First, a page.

I don’t want to intimidate you, but I think you have the right to know — I have a black belt in Tae Kwon Do. Granted, I received my black belt when I was twelve, and nowadays I would likely topple over trying to do a roundhouse kick… however, my time spent sparring and breaking plastic boards still taught me some valuable lessons.
Everyday at the start of class, we had to recite the tenants of Tae Kwon Do. Standing at attention, we earnestly listed the foundational principles, one of which (and the only one I remember, honestly) was integrity. In simple terms, we were taught that integrity was “doing the right thing, no matter what, even when nobody is watching.”
A reputation of integrity is built through shared experiences. Though integrity might be doing right “even when nobody is watching,” these days it seems that someone is always watching. With the advent of social media, our principles are always on display. It is more important than ever to consistently seek the ethical path, even when we think nobody is looking. As Frank Sonnenberg so wonderfully puts it, “trust is built through a series of experiences shared with others.” Facebook, Twitter, blogs, and LinkedIn are all about sharing experiences. Through honest and authentic interactions across all platforms, our team at Weaving Influence strives to continually build a reputation of integrity for both our clients and ourselves.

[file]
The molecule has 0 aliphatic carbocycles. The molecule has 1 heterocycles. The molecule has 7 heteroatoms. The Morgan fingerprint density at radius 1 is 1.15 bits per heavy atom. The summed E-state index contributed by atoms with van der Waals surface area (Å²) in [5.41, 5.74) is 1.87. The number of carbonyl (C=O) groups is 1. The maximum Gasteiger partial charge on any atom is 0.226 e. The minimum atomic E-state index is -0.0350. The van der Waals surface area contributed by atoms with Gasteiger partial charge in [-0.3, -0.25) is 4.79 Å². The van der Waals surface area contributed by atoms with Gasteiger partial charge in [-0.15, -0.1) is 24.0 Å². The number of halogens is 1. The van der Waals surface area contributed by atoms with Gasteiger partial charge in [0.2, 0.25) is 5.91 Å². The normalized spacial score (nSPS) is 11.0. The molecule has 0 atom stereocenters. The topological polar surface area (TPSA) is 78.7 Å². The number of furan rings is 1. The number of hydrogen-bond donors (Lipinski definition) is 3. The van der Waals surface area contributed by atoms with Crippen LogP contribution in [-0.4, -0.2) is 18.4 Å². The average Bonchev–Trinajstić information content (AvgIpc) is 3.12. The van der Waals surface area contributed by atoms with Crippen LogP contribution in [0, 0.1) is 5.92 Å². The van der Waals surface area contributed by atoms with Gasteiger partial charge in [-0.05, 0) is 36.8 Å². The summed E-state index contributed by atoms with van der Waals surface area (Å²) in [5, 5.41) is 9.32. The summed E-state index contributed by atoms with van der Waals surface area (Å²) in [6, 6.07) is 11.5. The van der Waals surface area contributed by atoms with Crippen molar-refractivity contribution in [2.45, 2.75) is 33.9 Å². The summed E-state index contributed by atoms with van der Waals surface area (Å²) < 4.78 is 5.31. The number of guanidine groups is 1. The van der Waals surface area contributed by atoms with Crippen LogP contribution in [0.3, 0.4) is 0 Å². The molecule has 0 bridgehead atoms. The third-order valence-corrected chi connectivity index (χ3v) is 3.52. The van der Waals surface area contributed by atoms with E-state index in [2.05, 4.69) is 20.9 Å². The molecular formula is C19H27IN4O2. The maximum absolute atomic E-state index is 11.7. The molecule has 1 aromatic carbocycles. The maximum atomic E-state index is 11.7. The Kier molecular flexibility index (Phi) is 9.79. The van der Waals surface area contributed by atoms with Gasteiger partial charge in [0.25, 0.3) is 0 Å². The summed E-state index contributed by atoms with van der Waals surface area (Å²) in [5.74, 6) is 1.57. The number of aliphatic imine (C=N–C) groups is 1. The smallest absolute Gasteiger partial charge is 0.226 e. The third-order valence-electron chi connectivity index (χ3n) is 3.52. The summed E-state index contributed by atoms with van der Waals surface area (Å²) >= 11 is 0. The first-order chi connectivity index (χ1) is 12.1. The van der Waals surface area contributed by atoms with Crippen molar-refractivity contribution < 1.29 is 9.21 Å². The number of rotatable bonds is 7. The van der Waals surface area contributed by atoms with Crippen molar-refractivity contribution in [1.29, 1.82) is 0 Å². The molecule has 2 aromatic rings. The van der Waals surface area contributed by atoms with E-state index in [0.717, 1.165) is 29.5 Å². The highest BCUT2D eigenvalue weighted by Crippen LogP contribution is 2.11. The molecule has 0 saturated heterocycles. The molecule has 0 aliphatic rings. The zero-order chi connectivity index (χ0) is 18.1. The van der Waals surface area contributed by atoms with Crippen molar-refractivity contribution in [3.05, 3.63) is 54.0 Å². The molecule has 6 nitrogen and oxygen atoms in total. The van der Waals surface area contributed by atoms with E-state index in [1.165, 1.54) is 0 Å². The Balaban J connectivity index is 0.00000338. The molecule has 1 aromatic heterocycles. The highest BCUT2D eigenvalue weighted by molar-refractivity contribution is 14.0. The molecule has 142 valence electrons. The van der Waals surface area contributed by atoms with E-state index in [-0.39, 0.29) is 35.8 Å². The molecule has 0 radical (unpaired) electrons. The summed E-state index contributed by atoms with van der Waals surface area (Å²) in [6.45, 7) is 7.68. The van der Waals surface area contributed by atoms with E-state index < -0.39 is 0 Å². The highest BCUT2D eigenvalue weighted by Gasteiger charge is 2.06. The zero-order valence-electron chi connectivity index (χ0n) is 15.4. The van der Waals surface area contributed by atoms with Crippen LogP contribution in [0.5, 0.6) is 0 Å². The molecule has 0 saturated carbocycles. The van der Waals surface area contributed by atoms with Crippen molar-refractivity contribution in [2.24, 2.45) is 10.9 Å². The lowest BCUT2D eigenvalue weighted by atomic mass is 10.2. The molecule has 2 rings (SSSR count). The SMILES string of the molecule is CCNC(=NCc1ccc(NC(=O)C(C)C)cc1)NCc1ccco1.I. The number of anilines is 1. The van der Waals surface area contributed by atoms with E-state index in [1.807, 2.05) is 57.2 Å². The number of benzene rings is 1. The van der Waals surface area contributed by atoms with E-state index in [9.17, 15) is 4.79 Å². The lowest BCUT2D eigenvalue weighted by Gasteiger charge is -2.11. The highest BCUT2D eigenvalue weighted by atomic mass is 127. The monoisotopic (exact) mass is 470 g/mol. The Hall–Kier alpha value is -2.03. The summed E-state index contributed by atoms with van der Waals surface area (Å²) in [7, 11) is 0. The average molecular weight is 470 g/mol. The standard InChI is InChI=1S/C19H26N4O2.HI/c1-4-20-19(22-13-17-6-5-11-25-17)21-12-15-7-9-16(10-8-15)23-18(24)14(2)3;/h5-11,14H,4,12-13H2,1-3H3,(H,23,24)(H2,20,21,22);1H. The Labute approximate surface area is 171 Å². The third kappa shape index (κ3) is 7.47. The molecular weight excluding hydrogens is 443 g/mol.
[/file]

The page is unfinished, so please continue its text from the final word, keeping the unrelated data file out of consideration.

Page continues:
Integrity is in the small things. At Weaving Influence, we strive toward integrity in everything we do — whether it is in interactions between coworkers or hosting webinars with clients. Integrity should be central not only to keynote speeches, but also to daily emails and phone calls. It takes a diligent and concentrated effort to maintain integrity, and we are committed to this effort.
When focused on integrity, we cannot buy into the myth that the ends always justify the means. Integrity asks us to acknowledge our interconnectivity with one another and our responsibility to interact with honesty at all times. A person with integrity must acknowledge that everything they do, no matter how small or how private, should be held to the same ethical standard.
To truly have integrity, we must transcend strategic kindness and embrace radical authenticity.
Tell me something! How do you pursue integrity? What are the pitfalls of neglecting it?